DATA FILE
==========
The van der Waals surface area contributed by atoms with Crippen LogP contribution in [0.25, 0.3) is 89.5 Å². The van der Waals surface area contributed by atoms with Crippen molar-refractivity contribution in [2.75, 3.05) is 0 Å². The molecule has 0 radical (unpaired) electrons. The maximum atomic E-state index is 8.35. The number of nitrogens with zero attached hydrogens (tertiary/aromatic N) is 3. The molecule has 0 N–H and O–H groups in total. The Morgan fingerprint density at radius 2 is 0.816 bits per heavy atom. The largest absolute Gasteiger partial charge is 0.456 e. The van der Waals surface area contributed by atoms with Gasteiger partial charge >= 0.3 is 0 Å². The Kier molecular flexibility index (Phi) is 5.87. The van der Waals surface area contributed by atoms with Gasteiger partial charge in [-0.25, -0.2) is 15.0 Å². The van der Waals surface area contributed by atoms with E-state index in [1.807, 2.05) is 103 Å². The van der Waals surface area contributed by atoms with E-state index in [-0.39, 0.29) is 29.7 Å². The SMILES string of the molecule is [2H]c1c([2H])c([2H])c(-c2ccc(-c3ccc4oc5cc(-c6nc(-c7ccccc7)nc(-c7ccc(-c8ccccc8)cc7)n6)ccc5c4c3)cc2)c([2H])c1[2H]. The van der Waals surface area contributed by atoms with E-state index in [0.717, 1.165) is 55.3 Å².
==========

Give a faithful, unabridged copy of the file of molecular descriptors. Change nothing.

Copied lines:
The van der Waals surface area contributed by atoms with Crippen LogP contribution in [0.25, 0.3) is 89.5 Å². The van der Waals surface area contributed by atoms with Crippen molar-refractivity contribution in [2.75, 3.05) is 0 Å². The molecule has 0 radical (unpaired) electrons. The maximum atomic E-state index is 8.35. The number of nitrogens with zero attached hydrogens (tertiary/aromatic N) is 3. The molecule has 0 N–H and O–H groups in total. The Morgan fingerprint density at radius 2 is 0.816 bits per heavy atom. The largest absolute Gasteiger partial charge is 0.456 e. The van der Waals surface area contributed by atoms with Gasteiger partial charge >= 0.3 is 0 Å². The Kier molecular flexibility index (Phi) is 5.87. The van der Waals surface area contributed by atoms with Gasteiger partial charge in [-0.25, -0.2) is 15.0 Å². The van der Waals surface area contributed by atoms with E-state index in [1.807, 2.05) is 103 Å². The van der Waals surface area contributed by atoms with E-state index in [-0.39, 0.29) is 29.7 Å². The SMILES string of the molecule is [2H]c1c([2H])c([2H])c(-c2ccc(-c3ccc4oc5cc(-c6nc(-c7ccccc7)nc(-c7ccc(-c8ccccc8)cc7)n6)ccc5c4c3)cc2)c([2H])c1[2H]. The van der Waals surface area contributed by atoms with E-state index in [0.717, 1.165) is 55.3 Å².